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Stringer files lawsuit to revoke de Blasio’s emergency COVID powers

(REUTERS/CARLO ALLEGRI)

Last March, as COVID-19 began to spread across New York City, Mayor Bill de Blasio signed Executive Order 101, expanding his power and bypassing the city charter’s usual checks and balances in an effort to prepare hospitals, protect communities, and save lives. 

Now, as the pandemic winds down and the city reopens, Comptroller Scott Stringer is calling on the mayor to relinquish those executive powers. Stringer filed a lawsuit against the mayor, demanding that he rescind Executive Order 101, turn over hundreds of contracts and restore procurement laws and regulations as mandated by the city charter. 

“The action of this executive order is in flagrant violation of the charter, and an insult to the fundamentals of good governance,” Stringer said during a July 6 press conference announcing the lawsuit. “We must re-establish the checks and balances that protect taxpayers.” 

At issue is Section 2 of EO 101, which suspended laws and regulations related to procurement, and allowed the city to buy and spend without transparency or oversight. At the time, the order was widely seen as necessary, as COVID-19 was spreading, hospitals were at capacity and regulations were in danger of slowing the city’s response. Freed up from onerous oversight, the city was able to spend some $6.9 billion in contracts for N-95 masks, ventilators and emergency AC units. 

Now, 15 months later, this huge fee, and the executive order that allowed it, are under scrutiny.

“Millions of dollars have been spent on supplies that never materialized, ventilators that were never delivered,” said Stringer. “As we work toward a strong post-pandemic recovery, the mayor cannot continue to enable unfrugal spending, un-vetted vendors and misuse of taxpayer dollars.” 

Stringer is also demanding that the city hand over the 1,500 contracts it had issued during the pandemic, in the hopes of increasing transparency and finding out what, exactly, went wrong. Some of these contracts — including last spring’s contract with Global Medical Supply Group, which saw $8.2 million spent for 130 ventilators that were never delivered — resulted in millions spent for little gain.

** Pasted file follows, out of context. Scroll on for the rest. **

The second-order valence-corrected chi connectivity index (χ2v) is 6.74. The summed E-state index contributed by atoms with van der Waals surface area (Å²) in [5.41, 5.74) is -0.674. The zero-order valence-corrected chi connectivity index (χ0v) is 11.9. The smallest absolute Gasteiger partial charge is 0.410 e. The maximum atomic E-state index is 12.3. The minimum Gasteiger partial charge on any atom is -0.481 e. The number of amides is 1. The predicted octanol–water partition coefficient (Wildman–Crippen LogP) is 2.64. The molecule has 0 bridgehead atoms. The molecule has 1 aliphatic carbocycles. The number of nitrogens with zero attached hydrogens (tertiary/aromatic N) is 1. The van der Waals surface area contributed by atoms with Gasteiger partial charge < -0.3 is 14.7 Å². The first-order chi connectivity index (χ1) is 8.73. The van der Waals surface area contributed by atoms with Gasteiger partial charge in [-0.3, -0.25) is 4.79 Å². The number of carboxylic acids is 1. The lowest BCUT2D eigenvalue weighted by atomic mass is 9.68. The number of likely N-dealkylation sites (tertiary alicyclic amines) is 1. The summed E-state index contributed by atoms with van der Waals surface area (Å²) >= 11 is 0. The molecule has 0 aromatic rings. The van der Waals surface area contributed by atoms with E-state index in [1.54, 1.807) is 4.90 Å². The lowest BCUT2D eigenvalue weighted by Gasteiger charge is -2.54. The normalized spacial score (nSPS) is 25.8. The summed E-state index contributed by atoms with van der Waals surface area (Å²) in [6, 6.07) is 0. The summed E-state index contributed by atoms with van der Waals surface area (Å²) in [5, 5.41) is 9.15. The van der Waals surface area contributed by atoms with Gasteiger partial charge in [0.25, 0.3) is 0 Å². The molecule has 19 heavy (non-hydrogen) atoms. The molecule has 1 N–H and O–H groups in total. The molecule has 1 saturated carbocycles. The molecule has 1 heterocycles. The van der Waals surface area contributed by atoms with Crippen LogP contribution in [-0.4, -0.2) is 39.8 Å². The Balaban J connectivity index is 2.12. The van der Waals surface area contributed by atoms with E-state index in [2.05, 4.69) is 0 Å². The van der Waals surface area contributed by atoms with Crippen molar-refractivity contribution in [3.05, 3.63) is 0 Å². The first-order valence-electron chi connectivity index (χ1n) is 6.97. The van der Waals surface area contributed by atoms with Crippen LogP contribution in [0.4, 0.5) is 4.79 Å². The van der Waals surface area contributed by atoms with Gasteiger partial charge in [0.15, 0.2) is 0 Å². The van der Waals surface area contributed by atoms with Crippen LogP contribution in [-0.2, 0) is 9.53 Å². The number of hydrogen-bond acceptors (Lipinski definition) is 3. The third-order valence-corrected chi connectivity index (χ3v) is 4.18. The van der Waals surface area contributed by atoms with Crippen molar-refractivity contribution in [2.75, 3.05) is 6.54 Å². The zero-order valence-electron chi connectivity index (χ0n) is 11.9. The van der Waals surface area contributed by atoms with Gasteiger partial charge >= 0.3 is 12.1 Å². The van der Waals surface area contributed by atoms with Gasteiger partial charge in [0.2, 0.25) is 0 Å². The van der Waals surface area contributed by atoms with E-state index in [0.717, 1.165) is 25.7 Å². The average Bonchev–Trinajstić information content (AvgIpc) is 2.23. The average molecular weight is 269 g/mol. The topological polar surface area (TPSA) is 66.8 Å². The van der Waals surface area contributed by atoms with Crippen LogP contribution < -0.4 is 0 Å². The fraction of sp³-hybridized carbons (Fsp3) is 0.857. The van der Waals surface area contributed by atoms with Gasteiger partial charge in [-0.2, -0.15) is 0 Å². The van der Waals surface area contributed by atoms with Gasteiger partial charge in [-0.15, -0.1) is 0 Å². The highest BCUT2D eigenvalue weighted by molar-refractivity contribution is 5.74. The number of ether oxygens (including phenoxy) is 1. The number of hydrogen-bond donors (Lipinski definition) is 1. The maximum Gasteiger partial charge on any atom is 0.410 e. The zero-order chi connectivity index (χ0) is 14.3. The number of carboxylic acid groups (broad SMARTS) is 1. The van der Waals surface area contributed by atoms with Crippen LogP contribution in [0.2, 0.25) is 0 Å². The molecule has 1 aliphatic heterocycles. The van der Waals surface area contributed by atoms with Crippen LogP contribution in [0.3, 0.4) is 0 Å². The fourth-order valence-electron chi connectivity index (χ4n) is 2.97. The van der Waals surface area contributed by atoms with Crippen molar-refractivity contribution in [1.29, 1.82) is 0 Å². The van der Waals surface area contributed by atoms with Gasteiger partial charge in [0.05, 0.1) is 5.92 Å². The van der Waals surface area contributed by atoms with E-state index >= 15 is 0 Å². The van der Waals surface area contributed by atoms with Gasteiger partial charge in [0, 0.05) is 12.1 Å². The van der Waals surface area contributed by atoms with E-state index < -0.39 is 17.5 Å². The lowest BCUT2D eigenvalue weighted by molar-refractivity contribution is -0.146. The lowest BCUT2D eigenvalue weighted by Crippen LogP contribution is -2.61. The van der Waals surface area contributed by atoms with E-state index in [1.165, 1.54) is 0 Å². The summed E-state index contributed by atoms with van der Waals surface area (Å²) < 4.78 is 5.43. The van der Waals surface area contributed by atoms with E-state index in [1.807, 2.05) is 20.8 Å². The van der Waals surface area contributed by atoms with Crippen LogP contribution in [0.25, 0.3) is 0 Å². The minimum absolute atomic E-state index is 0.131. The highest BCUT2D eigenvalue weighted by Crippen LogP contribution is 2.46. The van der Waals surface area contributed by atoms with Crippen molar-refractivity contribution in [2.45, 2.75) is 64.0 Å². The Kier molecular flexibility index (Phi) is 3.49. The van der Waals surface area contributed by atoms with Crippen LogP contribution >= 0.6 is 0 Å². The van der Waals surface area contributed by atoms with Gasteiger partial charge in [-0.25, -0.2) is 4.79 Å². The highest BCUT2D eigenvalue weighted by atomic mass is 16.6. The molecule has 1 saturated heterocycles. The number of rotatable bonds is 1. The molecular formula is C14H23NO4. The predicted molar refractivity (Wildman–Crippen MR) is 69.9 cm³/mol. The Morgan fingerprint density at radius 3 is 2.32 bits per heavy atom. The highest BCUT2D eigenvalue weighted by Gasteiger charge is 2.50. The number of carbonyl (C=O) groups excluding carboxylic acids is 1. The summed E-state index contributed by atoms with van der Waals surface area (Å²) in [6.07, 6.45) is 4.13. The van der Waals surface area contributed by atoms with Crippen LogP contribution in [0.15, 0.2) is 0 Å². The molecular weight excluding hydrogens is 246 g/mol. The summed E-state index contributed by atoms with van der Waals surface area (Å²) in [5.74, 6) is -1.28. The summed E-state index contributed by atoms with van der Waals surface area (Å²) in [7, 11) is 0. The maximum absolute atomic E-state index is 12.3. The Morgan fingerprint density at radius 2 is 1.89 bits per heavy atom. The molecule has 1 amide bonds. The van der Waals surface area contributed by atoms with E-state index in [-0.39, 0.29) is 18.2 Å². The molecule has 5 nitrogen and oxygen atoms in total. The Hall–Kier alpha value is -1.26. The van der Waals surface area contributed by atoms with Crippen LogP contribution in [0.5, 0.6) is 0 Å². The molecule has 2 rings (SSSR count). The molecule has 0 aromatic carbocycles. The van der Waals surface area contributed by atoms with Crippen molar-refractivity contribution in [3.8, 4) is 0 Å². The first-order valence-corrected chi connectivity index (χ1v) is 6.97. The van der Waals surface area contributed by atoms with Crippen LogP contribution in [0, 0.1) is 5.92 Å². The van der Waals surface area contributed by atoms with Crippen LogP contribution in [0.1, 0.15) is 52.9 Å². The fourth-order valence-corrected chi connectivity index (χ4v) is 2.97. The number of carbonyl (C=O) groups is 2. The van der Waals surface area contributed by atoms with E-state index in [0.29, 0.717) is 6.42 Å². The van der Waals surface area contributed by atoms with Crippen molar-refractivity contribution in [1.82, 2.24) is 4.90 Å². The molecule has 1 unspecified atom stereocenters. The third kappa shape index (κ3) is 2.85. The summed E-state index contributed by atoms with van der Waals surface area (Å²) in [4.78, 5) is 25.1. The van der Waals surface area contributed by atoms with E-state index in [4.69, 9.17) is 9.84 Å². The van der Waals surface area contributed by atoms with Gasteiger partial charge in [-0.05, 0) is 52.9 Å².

The mayor’s response could not have been more emphatic with its response.

“Emergency procurements have saved lives — period,” said Press Secretary Bill Neidhardt.

The mayor’s office also attached the contract with the Global Medical Supply Group  – a contract affirmed with the assistant comptroller’s signature. 

“The comptroller is clearly trying to use this lawsuit to keep himself in the headlines after his failed mayoral bid,” said Neidhardt, while Stringer, when asked whether he believed de Blasio’s actions were a deliberate undermining of his own bid for mayor, answered with: “that would be outrageous.” 

Yet, Stringer tried to position his lawsuit as one with repercussions that will outlast both his and DeBlasio’s terms.

“This is about the next comptroller and the next mayor, and the kind of government they’ll walk into on Jan. 1,” said Stringer. “We should not start off a new administration with such a steep imbalance of power.”

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